City leases out fitness room at community centre

Penticton looks to transform vacant space into potential revenue source

  • Dec. 27, 2011 1:00 p.m.

A whole new group will be getting physical at the Penticton Community Centre.

The City of Penticton announced Dale Charles and Associates Physical Therapy Corp. had signed a lease for the old fitness room at the facility at 325 Power St., to the tune of $27,800 per year for at least five years.

And according to recreation general manager Chuck Loewen, the partnership is the first of many to come.

“When the community centre was expanded, the fitness room was relocated and another number of rooms were consolidated or expanded in the old part of the building,” Loewen explained. “Ultimately what happened was there was some vacant space available for other uses.”

Rather than just using the old rooms for storage, the recreation department cleared out its gear and consolidated storage into one area — leaving a variety of main-floor rooms across from the main administration offices that could be used for other things.

“That offered some fairly decent spaces to be leased out or used in some fashion,” Loewen said.

The city issued a request for proposals (RFP) this past fall to see what kinds of proponents would be interested in leasing space at the Penticton Community Centre, providing the business complemented to the recreation department’s bailiwick.

“We were very flexible with how prospective proponents would want to utilize that space, but we wanted to stay within the mandate of what we want to be in terms of recreation, wellness and services,” Loewen said.

Dale Charles, a physiotherapy practice since 1982 that currently operates from a facility on Winnipeg Street, submitted a proposal to lease approximately 2,067 square feet within the old fitness room at a rate of $13.449 per square foot for five years, with the option to renew three times for five years each.

Loewen said Dale Charles is a natural fit, mirroring the community centre’s current aquatic physiotherapy program called React, which is overseen by nurses and other health-care professionals and used extensively by the community.

“By bringing in other wellness services like Dale Charles, we are able to bring more value to the Penticton taxpayer by getting a greater return on the expansion or capital investment that took place,” he said.

The agreement provides three streams of potential revenue for the city, he added: the lease revenue of $27,800 will go into the city’s general revenue, and the practice will draw in additional people seeking community centre services as well.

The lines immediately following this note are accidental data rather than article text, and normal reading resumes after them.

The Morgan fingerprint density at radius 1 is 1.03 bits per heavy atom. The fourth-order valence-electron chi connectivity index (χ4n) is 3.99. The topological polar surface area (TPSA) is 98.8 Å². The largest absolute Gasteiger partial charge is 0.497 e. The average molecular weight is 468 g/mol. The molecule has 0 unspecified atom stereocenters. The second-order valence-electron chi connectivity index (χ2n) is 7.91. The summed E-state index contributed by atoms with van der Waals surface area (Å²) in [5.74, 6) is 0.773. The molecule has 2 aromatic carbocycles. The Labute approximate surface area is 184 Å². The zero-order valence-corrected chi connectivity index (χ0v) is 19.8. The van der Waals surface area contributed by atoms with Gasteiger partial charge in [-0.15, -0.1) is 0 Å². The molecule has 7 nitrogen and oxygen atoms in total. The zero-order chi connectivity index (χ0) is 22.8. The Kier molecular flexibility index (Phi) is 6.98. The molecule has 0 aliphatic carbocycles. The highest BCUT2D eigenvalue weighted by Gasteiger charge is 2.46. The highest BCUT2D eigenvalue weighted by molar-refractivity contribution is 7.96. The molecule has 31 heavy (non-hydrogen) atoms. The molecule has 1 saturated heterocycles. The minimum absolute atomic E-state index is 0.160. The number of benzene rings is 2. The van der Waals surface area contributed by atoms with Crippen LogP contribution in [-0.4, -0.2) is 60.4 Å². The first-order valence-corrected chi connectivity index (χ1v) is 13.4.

“Their clients, who are using our facilities both in the fitness room and the pool, will generate up to $18,000 annually from their client base,” he said. “It will bring more traffic through our community centre. Once they bring our clients in and they’re done their therapy programs, these clients will be encouraged to use these facilities on their own. That just reaps additional usage, participation, activity and of course revenues into the city.”

The third potential revenue driver will be co-op programs. Loewen said the city would sponsor the programs with community centre space, where Dale Charles staff would run them. Both would reap the rewards of program revenues.

“I haven’t even calculated those dollars yet, but just based on user fees and leases and that, we stand to make $50,000, which in the long term is almost a $1 million proposition over 20 years,” he said. “That goes a long way to providing synergistic services in the recreation department and paying down the debt and providing a greater return on these facilities.”

The RFP process only yielded one signed lease, but the recreation GM is optimistic there will be “compatible” businesses coming in.

“We have had interest from other parties. I can’t say the specific businesses, but there has been other interest with no other firm proposals coming forward. … I think we’ll have no problem in the future leasing out the balance of the space,” he said. “We’re also looking for some I’ll say healthy food options as far as food and beverage services go in the community centre.”

The resolution is slated to be ratified at the Jan. 9 meeting of council.


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